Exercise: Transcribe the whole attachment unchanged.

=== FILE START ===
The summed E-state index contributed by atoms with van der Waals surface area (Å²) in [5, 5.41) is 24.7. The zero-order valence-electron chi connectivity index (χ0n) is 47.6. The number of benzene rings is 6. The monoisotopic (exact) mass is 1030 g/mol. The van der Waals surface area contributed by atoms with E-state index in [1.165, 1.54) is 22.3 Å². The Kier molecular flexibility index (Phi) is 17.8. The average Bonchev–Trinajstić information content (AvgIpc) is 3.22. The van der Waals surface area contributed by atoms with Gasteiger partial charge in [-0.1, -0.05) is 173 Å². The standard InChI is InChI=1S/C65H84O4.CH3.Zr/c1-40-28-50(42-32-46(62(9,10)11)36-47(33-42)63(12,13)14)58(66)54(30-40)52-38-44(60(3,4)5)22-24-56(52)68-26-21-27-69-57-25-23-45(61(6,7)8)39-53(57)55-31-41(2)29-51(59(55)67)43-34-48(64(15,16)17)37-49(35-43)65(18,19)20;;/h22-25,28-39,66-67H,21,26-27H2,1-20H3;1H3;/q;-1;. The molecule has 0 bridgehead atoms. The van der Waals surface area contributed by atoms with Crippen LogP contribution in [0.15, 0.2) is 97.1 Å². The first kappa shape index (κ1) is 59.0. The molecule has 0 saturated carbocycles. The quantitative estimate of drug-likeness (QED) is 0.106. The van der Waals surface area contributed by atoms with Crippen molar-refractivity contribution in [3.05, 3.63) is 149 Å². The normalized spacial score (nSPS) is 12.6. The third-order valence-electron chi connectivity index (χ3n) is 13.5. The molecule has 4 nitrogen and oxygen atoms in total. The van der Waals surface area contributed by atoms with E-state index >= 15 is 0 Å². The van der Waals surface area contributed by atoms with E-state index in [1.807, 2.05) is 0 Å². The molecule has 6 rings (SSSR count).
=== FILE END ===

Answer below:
The summed E-state index contributed by atoms with van der Waals surface area (Å²) in [5, 5.41) is 24.7. The zero-order valence-electron chi connectivity index (χ0n) is 47.6. The number of benzene rings is 6. The monoisotopic (exact) mass is 1030 g/mol. The van der Waals surface area contributed by atoms with E-state index in [1.165, 1.54) is 22.3 Å². The Kier molecular flexibility index (Phi) is 17.8. The average Bonchev–Trinajstić information content (AvgIpc) is 3.22. The van der Waals surface area contributed by atoms with Gasteiger partial charge in [-0.1, -0.05) is 173 Å². The standard InChI is InChI=1S/C65H84O4.CH3.Zr/c1-40-28-50(42-32-46(62(9,10)11)36-47(33-42)63(12,13)14)58(66)54(30-40)52-38-44(60(3,4)5)22-24-56(52)68-26-21-27-69-57-25-23-45(61(6,7)8)39-53(57)55-31-41(2)29-51(59(55)67)43-34-48(64(15,16)17)37-49(35-43)65(18,19)20;;/h22-25,28-39,66-67H,21,26-27H2,1-20H3;1H3;/q;-1;. The molecule has 0 bridgehead atoms. The van der Waals surface area contributed by atoms with Crippen LogP contribution in [0.15, 0.2) is 97.1 Å². The first kappa shape index (κ1) is 59.0. The molecule has 0 saturated carbocycles. The quantitative estimate of drug-likeness (QED) is 0.106. The van der Waals surface area contributed by atoms with Crippen molar-refractivity contribution in [3.05, 3.63) is 149 Å². The normalized spacial score (nSPS) is 12.6. The third-order valence-electron chi connectivity index (χ3n) is 13.5. The molecule has 4 nitrogen and oxygen atoms in total. The van der Waals surface area contributed by atoms with E-state index >= 15 is 0 Å². The van der Waals surface area contributed by atoms with E-state index in [1.807, 2.05) is 0 Å². The molecule has 6 rings (SSSR count).